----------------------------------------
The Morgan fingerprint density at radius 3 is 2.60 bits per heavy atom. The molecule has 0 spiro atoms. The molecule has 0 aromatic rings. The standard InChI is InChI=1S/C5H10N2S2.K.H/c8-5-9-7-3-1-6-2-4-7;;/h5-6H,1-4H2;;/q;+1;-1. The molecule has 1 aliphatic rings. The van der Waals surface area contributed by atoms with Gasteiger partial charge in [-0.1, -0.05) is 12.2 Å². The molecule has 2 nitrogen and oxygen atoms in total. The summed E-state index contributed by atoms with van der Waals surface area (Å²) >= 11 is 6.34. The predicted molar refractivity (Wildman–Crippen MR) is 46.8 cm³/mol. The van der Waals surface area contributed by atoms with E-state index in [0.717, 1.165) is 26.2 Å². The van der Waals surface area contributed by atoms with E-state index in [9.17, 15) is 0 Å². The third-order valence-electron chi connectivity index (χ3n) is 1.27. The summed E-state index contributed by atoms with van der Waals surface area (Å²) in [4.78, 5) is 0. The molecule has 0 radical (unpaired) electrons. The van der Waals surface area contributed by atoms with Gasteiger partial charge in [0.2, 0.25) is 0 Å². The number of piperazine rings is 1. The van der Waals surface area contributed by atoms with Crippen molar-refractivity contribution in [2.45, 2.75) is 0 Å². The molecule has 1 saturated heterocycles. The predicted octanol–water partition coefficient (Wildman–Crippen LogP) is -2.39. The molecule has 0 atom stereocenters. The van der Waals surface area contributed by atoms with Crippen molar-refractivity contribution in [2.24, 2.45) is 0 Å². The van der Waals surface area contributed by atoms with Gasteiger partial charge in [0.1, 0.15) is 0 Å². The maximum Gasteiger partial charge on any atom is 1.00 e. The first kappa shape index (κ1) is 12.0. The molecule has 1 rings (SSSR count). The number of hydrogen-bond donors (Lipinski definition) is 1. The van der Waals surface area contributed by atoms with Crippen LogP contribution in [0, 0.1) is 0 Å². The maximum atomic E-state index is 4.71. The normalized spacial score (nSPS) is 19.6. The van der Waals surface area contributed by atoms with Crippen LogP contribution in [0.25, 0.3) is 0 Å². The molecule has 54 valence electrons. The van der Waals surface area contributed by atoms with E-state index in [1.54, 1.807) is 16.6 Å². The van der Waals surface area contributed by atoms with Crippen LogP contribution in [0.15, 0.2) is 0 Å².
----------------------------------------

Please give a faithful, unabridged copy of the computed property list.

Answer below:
The Morgan fingerprint density at radius 3 is 2.60 bits per heavy atom. The molecule has 0 spiro atoms. The molecule has 0 aromatic rings. The standard InChI is InChI=1S/C5H10N2S2.K.H/c8-5-9-7-3-1-6-2-4-7;;/h5-6H,1-4H2;;/q;+1;-1. The molecule has 1 aliphatic rings. The van der Waals surface area contributed by atoms with Gasteiger partial charge in [-0.1, -0.05) is 12.2 Å². The molecule has 2 nitrogen and oxygen atoms in total. The summed E-state index contributed by atoms with van der Waals surface area (Å²) >= 11 is 6.34. The predicted molar refractivity (Wildman–Crippen MR) is 46.8 cm³/mol. The van der Waals surface area contributed by atoms with E-state index in [0.717, 1.165) is 26.2 Å². The van der Waals surface area contributed by atoms with E-state index in [9.17, 15) is 0 Å². The third-order valence-electron chi connectivity index (χ3n) is 1.27. The summed E-state index contributed by atoms with van der Waals surface area (Å²) in [4.78, 5) is 0. The molecule has 0 radical (unpaired) electrons. The van der Waals surface area contributed by atoms with Gasteiger partial charge in [0.2, 0.25) is 0 Å². The number of piperazine rings is 1. The van der Waals surface area contributed by atoms with Crippen molar-refractivity contribution in [2.45, 2.75) is 0 Å². The molecule has 1 saturated heterocycles. The predicted octanol–water partition coefficient (Wildman–Crippen LogP) is -2.39. The molecule has 0 atom stereocenters. The van der Waals surface area contributed by atoms with Crippen molar-refractivity contribution in [2.24, 2.45) is 0 Å². The van der Waals surface area contributed by atoms with Gasteiger partial charge in [0.1, 0.15) is 0 Å². The maximum Gasteiger partial charge on any atom is 1.00 e. The first kappa shape index (κ1) is 12.0. The molecule has 1 rings (SSSR count). The number of hydrogen-bond donors (Lipinski definition) is 1. The van der Waals surface area contributed by atoms with Crippen LogP contribution in [0, 0.1) is 0 Å². The maximum atomic E-state index is 4.71. The normalized spacial score (nSPS) is 19.6. The van der Waals surface area contributed by atoms with Crippen LogP contribution in [0.25, 0.3) is 0 Å². The molecule has 54 valence electrons. The van der Waals surface area contributed by atoms with E-state index in [1.54, 1.807) is 16.6 Å². The van der Waals surface area contributed by atoms with Crippen LogP contribution in [0.15, 0.2) is 0 Å².